Even as she moved into a rental apartment, Alexa d’Argence was keen to put her personal mark on it.
“Loving my space is more important to me than my security deposit. So I just stuck with painting, shelving, window treatments and upgrading the medicine cabinet,” says d’Argence, who, in As a senior designer at BAR Architects in San Francisco knows something about creating a stylish space.
“My landlord has really appreciated the upgrades. I would say consider changes that add value that wouldn’t be taken away if you moved,” she says.
Non-designers might not feel as comfortable doing this, as most leases say you can’t change anything permanently. Another approach: Strike up a conversation with your landlord to talk about potential changes, and maybe even offer to foot the bill.
Or, just make a few temporary tweaks, small personal touches that can turn bland and basic into hip and homey with just a trip to the hardware store.
“Personalizing a rental is really easy these days; there are so many great accents that are meant to be temporary,” says Jessica Dodell-Feder, editor of HGTV Magazine.
Jessica Shaw, director of interior design for The Turett Collaborative in New York, is a fan of removable wallpaper. “I’ve used it in my own home. Etsy, where I found mine, offers prints, murals, and custom options. When your lease is up, you can gently remove it without leaving any residue,” she says.
And don’t forget the ceiling. On one project, she created a wow factor by placing a colorful, removable geometry of Flavor Paper on a bedroom ceiling. Night sky patterns or photo murals of forests might be especially nice for city dwellers.
Denver designer Rachel Hoback laid an eye-catching star mosaic wallpaper on her risers. “It was a very quick and inexpensive project that made a huge difference in the look of our staircase,” she says.
Removable wallpapers can also add pizzazz to kitchen backsplashes, bathroom walls and cabinets. Tempaper, for its part, offers a range of designs, including those that resemble painted ceramic tile, terrazzo, marble, or embossed metals.
Liz Morrow of Tacoma, Washington temporarily lined her fridge.
“A fridge can be ugly or boring, but removable wallpaper can easily turn it into the most interesting part of the whole kitchen,” she says.
Dodell-Feder agrees: “It’s a fun, no-commitment solution for blabla cooking.”
“We don’t tend to consider customizing our rental storage spaces,” says Shaw, “but there are ways to improve their aesthetics and functionality.”
Install custom closet organizers to efficiently store wardrobe and household items. (The Container Store and California Closets are among the larger retailers offering options.) Coordinating bins and baskets are inexpensive and ubiquitous in home decor stores.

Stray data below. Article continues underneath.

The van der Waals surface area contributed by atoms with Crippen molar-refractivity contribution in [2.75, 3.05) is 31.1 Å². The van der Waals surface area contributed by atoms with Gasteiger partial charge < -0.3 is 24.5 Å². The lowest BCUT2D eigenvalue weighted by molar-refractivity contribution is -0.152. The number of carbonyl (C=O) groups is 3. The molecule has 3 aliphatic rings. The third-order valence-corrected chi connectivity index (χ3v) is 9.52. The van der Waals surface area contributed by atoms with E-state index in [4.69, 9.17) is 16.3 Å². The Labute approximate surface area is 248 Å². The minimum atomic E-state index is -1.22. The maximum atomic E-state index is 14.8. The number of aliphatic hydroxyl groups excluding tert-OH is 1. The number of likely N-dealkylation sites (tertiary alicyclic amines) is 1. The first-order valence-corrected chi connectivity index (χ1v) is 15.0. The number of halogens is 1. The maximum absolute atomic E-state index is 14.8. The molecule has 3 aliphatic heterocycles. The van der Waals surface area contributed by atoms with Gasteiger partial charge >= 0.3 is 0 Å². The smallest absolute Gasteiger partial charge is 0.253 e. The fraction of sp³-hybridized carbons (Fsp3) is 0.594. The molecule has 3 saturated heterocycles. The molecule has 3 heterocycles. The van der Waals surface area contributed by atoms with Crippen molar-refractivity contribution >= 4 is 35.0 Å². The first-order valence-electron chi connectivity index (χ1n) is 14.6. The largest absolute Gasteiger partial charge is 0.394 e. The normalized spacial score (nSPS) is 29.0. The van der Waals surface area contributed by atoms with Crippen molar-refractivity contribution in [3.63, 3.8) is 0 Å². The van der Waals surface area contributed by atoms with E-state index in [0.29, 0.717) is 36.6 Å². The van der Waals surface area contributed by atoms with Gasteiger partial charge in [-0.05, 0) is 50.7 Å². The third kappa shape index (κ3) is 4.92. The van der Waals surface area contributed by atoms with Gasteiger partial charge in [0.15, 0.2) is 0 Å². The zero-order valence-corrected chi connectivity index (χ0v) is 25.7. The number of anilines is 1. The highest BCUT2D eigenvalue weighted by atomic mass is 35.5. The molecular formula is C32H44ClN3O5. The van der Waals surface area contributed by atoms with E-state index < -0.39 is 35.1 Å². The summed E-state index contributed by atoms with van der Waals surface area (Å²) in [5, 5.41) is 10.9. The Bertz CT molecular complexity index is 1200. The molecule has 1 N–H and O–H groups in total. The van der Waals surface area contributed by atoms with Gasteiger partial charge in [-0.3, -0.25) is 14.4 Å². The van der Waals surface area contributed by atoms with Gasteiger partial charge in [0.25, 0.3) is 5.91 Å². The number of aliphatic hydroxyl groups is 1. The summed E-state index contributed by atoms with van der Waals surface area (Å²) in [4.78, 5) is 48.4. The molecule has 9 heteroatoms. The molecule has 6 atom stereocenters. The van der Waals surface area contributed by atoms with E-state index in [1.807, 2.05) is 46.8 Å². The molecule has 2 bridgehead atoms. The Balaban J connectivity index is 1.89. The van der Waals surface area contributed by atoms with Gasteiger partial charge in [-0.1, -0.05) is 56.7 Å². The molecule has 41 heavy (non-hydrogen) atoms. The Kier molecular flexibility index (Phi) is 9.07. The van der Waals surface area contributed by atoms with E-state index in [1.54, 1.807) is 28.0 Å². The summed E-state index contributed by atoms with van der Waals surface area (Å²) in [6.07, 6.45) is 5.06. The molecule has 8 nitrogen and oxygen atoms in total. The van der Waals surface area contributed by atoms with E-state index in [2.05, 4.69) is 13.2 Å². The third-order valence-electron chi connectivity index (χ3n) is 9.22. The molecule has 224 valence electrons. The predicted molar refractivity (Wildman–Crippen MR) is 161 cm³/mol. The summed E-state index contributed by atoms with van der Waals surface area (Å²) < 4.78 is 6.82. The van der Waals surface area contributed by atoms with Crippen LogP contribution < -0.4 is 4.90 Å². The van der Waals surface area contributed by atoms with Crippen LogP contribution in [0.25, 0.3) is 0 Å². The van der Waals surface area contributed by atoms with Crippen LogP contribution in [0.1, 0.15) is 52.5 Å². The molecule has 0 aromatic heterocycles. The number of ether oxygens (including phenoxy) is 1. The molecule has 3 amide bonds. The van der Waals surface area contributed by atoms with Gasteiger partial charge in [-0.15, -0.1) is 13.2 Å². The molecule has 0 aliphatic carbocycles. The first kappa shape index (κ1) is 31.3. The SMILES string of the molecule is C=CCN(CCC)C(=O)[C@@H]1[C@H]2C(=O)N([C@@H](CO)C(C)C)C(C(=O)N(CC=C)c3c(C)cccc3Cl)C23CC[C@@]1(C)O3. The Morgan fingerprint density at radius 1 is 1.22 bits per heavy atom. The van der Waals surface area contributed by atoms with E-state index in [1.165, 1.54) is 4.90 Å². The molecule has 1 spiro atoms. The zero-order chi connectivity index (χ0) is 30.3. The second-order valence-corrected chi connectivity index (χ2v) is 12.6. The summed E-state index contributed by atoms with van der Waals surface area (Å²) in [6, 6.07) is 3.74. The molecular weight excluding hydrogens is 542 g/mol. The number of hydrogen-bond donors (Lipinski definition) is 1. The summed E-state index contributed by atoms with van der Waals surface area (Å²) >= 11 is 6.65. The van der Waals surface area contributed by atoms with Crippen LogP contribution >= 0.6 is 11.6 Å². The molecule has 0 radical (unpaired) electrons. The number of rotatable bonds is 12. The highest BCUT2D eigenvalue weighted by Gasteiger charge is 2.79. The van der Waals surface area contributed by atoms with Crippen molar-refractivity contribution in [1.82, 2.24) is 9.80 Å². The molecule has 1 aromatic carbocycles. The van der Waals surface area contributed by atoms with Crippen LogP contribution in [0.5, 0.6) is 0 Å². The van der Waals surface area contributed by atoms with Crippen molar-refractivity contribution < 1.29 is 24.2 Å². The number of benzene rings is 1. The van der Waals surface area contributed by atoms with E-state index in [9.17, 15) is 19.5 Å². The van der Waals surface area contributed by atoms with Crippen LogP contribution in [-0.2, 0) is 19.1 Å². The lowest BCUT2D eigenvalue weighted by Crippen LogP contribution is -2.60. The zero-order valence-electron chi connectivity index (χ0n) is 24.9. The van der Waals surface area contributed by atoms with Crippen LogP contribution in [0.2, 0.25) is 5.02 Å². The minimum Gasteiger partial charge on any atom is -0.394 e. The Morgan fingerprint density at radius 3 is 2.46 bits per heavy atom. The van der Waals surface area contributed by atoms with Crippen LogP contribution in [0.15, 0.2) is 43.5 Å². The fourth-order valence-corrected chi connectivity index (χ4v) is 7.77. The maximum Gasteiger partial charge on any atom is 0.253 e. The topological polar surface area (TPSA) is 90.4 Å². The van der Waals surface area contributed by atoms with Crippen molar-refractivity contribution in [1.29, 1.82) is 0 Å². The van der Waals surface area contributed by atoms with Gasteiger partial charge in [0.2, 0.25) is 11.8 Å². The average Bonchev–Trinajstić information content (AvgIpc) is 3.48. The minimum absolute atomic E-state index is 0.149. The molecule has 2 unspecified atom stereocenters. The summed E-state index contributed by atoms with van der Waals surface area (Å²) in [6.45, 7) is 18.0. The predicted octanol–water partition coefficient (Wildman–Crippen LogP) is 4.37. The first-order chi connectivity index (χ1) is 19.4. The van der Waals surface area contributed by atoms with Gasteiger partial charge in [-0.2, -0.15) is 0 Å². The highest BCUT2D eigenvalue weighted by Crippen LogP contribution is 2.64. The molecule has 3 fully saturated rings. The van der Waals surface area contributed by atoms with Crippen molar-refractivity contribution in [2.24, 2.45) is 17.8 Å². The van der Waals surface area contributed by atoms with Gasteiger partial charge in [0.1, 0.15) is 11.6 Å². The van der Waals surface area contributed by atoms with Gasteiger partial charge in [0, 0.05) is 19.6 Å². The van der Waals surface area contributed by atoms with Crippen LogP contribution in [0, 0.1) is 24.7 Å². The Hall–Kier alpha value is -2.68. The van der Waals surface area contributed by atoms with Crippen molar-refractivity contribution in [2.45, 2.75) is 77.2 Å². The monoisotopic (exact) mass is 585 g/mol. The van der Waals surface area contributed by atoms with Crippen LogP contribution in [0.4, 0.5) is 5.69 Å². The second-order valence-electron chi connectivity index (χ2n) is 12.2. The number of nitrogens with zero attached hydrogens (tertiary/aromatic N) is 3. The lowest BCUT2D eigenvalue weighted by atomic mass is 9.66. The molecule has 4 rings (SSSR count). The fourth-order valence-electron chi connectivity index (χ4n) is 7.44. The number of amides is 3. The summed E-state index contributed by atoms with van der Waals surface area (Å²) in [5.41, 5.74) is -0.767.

Or create a spacious closet against a wall. You can take a rack with you when you move. Rebrilliant’s sturdy Liddle adjustable stand, for example, has rubber feet that anchor against the floor and ceiling.
In a small kitchen, shelf risers and pull-out bins that fit on cabinet shelves increase your storage capacity. And adhesive hooks are perfect for hanging not only artwork, but also pots and utensils.
Metal utility carts are available in a range of colors; if you can paint, stencil or decoupage yourself. They are handy for frequently used kitchen items or bar equipment.
New York public relations manager Gita Mirchandani gradually added colorful and meaningful pieces from her favorite designers to her all-white apartment. There are Eames chairs, a George Nelson bench, Jonathan Adler screens and Philippe Starck dining chairs. “Each serves as an important landmark for moments in my life,” she says.
She also personalized her bedroom and honored her heritage. “My headboard is a colorful hand-painted Indian screen that reminds me of my fascinating past every day,” she says.
Convertible furniture allows you to create defined spaces that did not exist. Murphy-style beds fold up into a wardrobe, with options like a sofa or table attached. Tables like the ones from Resource Furniture convert to dining, office or cafe tables, or console tables.
And a simple room screen can be a workhorse. There are rigid frame panels and room dividers in colored canvas, weave, paper, metal and wooden slats.
Curtains or blinds can add texture, color and privacy.
If there are no rods already installed, spring-loaded or twist-and-fit rods fit different window sizes and have protective rubber ends. Kwik-Hang brackets can be pressed into window trim without a drill. Or look for peel and stick window treatments from Redi-Shade; some also offer better light control.
THE FINISHING TOUCH
Paint, especially spray paint, is an inexpensive way to enhance a space. Some types can be used on carpets and on decorative fabrics on furniture or curtains. (Glidden’s Max Flex is a trademark.)
Buy basic cabinet hardware or switch plate covers at a hardware store and paint them your favorite shades. Follow product instructions to prepare and test surfaces before painting.
Changing knobs and handles is another easy way to change the feel of a room, and there are plenty of creative options.
Brighten up your bathroom by changing your shower head to a colored shower head, or a shower head that sprays like rain or in colors; Sproos!, SparkPod and DreamSpa are a few brands.